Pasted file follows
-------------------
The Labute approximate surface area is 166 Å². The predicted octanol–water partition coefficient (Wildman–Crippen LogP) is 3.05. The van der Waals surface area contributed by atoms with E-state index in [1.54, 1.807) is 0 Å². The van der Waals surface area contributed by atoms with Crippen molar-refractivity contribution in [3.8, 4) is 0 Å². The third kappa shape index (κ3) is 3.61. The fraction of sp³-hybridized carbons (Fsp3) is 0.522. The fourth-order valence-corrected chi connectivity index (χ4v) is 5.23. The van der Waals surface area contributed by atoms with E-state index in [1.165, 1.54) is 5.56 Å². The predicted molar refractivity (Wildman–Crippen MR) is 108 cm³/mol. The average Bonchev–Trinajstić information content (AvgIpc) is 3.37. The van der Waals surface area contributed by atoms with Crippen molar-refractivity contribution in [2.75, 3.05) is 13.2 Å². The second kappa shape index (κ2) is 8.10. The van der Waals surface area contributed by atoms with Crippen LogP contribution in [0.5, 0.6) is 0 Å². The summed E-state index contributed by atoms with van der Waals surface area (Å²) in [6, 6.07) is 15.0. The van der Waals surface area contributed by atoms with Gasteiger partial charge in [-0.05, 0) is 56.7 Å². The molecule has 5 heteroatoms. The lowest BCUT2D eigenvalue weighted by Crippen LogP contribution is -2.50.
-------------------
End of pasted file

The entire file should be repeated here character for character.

The Labute approximate surface area is 166 Å². The predicted octanol–water partition coefficient (Wildman–Crippen LogP) is 3.05. The van der Waals surface area contributed by atoms with E-state index in [1.54, 1.807) is 0 Å². The van der Waals surface area contributed by atoms with Crippen molar-refractivity contribution in [3.8, 4) is 0 Å². The third kappa shape index (κ3) is 3.61. The fraction of sp³-hybridized carbons (Fsp3) is 0.522. The fourth-order valence-corrected chi connectivity index (χ4v) is 5.23. The van der Waals surface area contributed by atoms with E-state index in [1.165, 1.54) is 5.56 Å². The predicted molar refractivity (Wildman–Crippen MR) is 108 cm³/mol. The average Bonchev–Trinajstić information content (AvgIpc) is 3.37. The van der Waals surface area contributed by atoms with Crippen molar-refractivity contribution in [2.75, 3.05) is 13.2 Å². The second kappa shape index (κ2) is 8.10. The van der Waals surface area contributed by atoms with Crippen LogP contribution in [0.5, 0.6) is 0 Å². The summed E-state index contributed by atoms with van der Waals surface area (Å²) in [6, 6.07) is 15.0. The van der Waals surface area contributed by atoms with Gasteiger partial charge in [-0.05, 0) is 56.7 Å². The molecule has 5 heteroatoms. The lowest BCUT2D eigenvalue weighted by Crippen LogP contribution is -2.50.